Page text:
Honesty in wine signage + eight other links


After international wine critic Jancis Robinson accused the wine industry in B.C. of being misleading when it comes to clearly differentiating between wines produced in that province and wines blended there, their version of the LCBO and several wineries have pledged to improve their labeling practices.

I’m happy to report that this is already a standard in Ontario. While at the LCBO today, I noticed that the blends were on the left and the VQAs on the right which, while it may seem a small step, is important when it comes to helping consumers make an informed choice.

In other semi-serious news, scientists at the University of Colorado have determined that there’s a genetic difference between people who are alcohol-dependent and those of us with a tendency to consume high amounts of alcohol. Just show your friends this article whenever they call you an alcoholic!

Over at SLOSHED! they’re doing their best to keep us warm this winter with two excellent recipes; the Green Tea Toddy and Pumpkin Cider. My sore throat is thanking them already…

Mixology Monday featured vermouth and I’m happy to say they found some uses for that bottle that many people reach for last. The Old Town Alchemy Co. offers up the White Ladder while Tiare of A Mountain Of Crushed Ice presents the Signora Rossa. Both are delicious!

Normally, I wouldn’t bother with this kind of thing but I can’t help but notice that The Washington Post is busy trashing a reality show that features s0-called bartenders competing against each other in “a showdown of skills, smarts and spirits”. Yes, it’s as stupid as it sounds and contributes to the bartending-until-I-get-something-better mindset.

I don’t read the Toronto Star for reasons I won’t go into here (involves one of their columnists trashing a guy’s reputation in what was an on-going court case) but this is a damn tasty recipe. Tamarinds add a whole new dimension to the margarita.

Lastly, if you’re really into making clear, pretty ice, Alcademics.com has figured it out for you. Me, I just want my drinks cold but I admire the ingenuity on principle.

(Photo taken from dogwelder’s Flickr photostream.)

What makes certain beers more popular?


At the hotel where I work, the most popular beer is Keith’s India Pale Ale.

Obviously, we’re not the only establishment that serves this beer and it’s pretty uniformly popular across the city. It kind of bridges the vague, drinking gap between those older guys who only drink Molson Ex or Labatt 50 or Blue and the little shits who’ll drink whatever’s put before ‘em. Along with Stella, Heineken and Corona, Keith’s flagship brand serves to represent Canada on the international front as Belgium, the Netherlands and Mexico purport to stand for the formers, respectively.

Much like it’s cousins, Keith’s Red and White (we don’t serve it’s ugly little brother the Staghead Stout so I’ll discount that here), Keith’s is not really an I.P.A. at all but a mutant clone, watered-down and designed to appeal to broader tastes; in much the same way Labatt Blue is called a pilsner.

It’s not even as good as Rickard’s (Molson’s brand) but people will continue to order it everyday. Now clearly, the marketing and perceived credibility of the brand affect the likelihood of a consumer being familiar enough to feel comfortable ordering it but I would argue that this actually has very little to do with what people actually order at my hotel.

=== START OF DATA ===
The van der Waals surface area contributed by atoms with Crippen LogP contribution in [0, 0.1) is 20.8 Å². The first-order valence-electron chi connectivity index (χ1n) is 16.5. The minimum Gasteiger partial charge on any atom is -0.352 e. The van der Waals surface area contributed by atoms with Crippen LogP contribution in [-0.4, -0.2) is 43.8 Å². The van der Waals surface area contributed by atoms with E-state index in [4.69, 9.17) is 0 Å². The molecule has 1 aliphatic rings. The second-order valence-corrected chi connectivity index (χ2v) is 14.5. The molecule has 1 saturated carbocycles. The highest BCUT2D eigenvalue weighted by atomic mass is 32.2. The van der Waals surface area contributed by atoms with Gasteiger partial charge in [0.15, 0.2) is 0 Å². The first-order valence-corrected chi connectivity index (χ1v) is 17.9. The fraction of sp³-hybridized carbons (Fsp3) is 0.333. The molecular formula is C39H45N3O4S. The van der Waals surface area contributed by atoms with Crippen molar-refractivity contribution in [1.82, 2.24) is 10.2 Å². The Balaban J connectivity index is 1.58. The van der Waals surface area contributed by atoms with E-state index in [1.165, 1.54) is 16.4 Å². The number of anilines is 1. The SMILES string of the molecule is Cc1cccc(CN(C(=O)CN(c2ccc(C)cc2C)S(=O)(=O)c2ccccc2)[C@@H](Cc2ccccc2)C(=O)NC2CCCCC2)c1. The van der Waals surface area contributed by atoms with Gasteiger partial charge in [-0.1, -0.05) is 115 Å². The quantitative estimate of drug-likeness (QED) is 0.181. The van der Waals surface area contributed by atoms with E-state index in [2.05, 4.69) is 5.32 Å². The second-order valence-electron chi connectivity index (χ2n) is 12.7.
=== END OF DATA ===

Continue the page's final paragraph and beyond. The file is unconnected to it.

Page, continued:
Can you guess who’s responsible for Keith’s products being the biggest sellers? Why the bartenders of course! They recommend these beers and not because they like them but, in blind subservience to a vicious cycle, recite their names first when asked because they’re big sellers!

I take a different approach. If asked what we have on tap, I mention Mill St.’s Organic Lager and their Tankhouse Ale as likely options. 9 times out of 10, the guest will order one and be done with it. If they press me I’ll mention that we serve a number of  big brands and ask which one they would prefer. Sometimes, only a Stella will do and I’m not going refuse someone’s request. Still, the majority of guests will go with my suggestion and, particularly in the case of the Tankhouse Ale, I’m comfortable offering them a beer I consider to be one of the better ones produced in Ontario.

There are two factors at work here. Many people, when arriving at the critical juncture of the meal where they must choose from a number of options will often go along with a timely suggestion from their server. These people don’t want to have to give a lot of thought to their choice and they’re comfortable letting their choices be influenced by a confidently-knowledgeable server.

The second factor is one of novelty. These guests will often be up for trying something new if it’s well-presented by the server with a minimum of bullshit. I find that many foreigners are extremely keen to try a local beer but many Canadians will go for it as well.

The bartenders I work with don’t give a shit about supporting local products. They take the franchise element of the hotel to the extreme and offer  what they feel will be most comforting and familiar to a traveler.  They just can’t be bothered to concern themselves with the idea of which items are better.

One of them, seemed to be slightly irked by my constant orders for Mill St. beer. She wanted to know why I always sold their beers and did not agree with my assertion that they were the best of what we had to offer. According to her, Keith’s was obviously the best beer because it was the most popular.

This is coming from someone who doesn’t even drink beer. Mind you, she’s a fairly-good bartender for this hotel and a nice person to boot but I simply can’t wrap my head around her view-point.

She thought I was being pretentious in my devotion to our local brewery and while that may be true, I still think Mill St. makes a better beer. You may like Keith’s and Stella and could argue that those beers are different but even if you get technical and hold up Keith’s Red to the Tankhouse Ale, the latter comes out a clear winner. End of story.

So I’ll continue to sell as much Mill St. beer as I can (and if you guys are reading this, I’d be up for some kind of brand ambassador position…) and my coworkers will continue to think I’m odd but I can’t imagine selling anything but what I like myself.

I think servers owe their guests that kind of honesty.

(Photo taken from the Go There Guide.)

929 gallons of moonshine confiscated in North Carolina + six other links


Swimming-drunk-282x300A man in North Carolina recently had all of his moonshine confiscated which the director of ALE (Alcohol Law Enforcement hah!) is calling the “biggest seizure” of his career. How big is big? 929 gallons equals 118,912 ounces which would keep quite a few bars running for awhile.